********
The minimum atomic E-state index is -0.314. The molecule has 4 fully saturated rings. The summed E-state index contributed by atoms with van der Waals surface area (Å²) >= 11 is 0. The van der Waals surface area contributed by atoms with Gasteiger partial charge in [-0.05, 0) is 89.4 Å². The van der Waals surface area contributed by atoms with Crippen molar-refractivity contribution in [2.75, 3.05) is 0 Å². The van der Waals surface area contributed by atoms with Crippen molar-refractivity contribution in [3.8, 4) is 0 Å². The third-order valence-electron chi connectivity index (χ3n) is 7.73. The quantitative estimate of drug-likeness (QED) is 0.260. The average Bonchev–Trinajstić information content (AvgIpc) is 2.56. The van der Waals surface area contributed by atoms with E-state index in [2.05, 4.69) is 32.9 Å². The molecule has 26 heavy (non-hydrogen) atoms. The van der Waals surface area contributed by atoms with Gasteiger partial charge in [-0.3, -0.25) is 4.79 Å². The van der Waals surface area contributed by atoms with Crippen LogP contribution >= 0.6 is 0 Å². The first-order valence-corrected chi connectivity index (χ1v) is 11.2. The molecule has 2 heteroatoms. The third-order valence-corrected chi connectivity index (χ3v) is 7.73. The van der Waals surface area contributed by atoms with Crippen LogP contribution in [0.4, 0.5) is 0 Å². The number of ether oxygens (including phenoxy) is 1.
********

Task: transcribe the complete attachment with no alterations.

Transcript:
The minimum atomic E-state index is -0.314. The molecule has 4 fully saturated rings. The summed E-state index contributed by atoms with van der Waals surface area (Å²) >= 11 is 0. The van der Waals surface area contributed by atoms with Gasteiger partial charge in [-0.05, 0) is 89.4 Å². The van der Waals surface area contributed by atoms with Crippen molar-refractivity contribution in [2.75, 3.05) is 0 Å². The van der Waals surface area contributed by atoms with Crippen molar-refractivity contribution in [3.8, 4) is 0 Å². The third-order valence-electron chi connectivity index (χ3n) is 7.73. The quantitative estimate of drug-likeness (QED) is 0.260. The average Bonchev–Trinajstić information content (AvgIpc) is 2.56. The van der Waals surface area contributed by atoms with E-state index in [2.05, 4.69) is 32.9 Å². The molecule has 26 heavy (non-hydrogen) atoms. The van der Waals surface area contributed by atoms with Gasteiger partial charge in [-0.3, -0.25) is 4.79 Å². The van der Waals surface area contributed by atoms with Crippen LogP contribution >= 0.6 is 0 Å². The first-order valence-corrected chi connectivity index (χ1v) is 11.2. The molecule has 2 heteroatoms. The third-order valence-corrected chi connectivity index (χ3v) is 7.73. The van der Waals surface area contributed by atoms with Crippen LogP contribution in [0.4, 0.5) is 0 Å². The number of ether oxygens (including phenoxy) is 1.